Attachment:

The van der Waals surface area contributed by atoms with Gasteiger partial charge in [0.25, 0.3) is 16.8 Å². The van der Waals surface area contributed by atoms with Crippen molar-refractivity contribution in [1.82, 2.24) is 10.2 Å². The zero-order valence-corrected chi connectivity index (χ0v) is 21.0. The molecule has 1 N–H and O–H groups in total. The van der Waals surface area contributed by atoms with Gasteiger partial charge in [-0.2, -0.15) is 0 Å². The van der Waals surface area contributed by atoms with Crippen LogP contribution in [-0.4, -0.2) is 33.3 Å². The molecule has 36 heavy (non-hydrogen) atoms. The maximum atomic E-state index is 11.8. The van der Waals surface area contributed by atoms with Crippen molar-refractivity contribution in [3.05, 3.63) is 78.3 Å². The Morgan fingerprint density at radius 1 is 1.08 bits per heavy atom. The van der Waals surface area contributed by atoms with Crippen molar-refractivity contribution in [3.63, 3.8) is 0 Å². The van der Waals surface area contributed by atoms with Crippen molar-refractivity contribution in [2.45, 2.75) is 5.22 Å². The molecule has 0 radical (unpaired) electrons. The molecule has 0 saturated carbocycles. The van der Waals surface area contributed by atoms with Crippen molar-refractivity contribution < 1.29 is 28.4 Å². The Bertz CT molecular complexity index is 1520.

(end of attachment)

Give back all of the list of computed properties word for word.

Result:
The van der Waals surface area contributed by atoms with Gasteiger partial charge in [0.25, 0.3) is 16.8 Å². The van der Waals surface area contributed by atoms with Crippen molar-refractivity contribution in [1.82, 2.24) is 10.2 Å². The zero-order valence-corrected chi connectivity index (χ0v) is 21.0. The molecule has 1 N–H and O–H groups in total. The van der Waals surface area contributed by atoms with Gasteiger partial charge in [-0.2, -0.15) is 0 Å². The van der Waals surface area contributed by atoms with Crippen LogP contribution in [-0.4, -0.2) is 33.3 Å². The molecule has 36 heavy (non-hydrogen) atoms. The maximum atomic E-state index is 11.8. The van der Waals surface area contributed by atoms with Crippen molar-refractivity contribution in [3.05, 3.63) is 78.3 Å². The Morgan fingerprint density at radius 1 is 1.08 bits per heavy atom. The van der Waals surface area contributed by atoms with Crippen molar-refractivity contribution in [3.63, 3.8) is 0 Å². The van der Waals surface area contributed by atoms with Crippen molar-refractivity contribution in [2.45, 2.75) is 5.22 Å². The molecule has 0 radical (unpaired) electrons. The molecule has 0 saturated carbocycles. The van der Waals surface area contributed by atoms with Crippen molar-refractivity contribution < 1.29 is 28.4 Å². The Bertz CT molecular complexity index is 1520.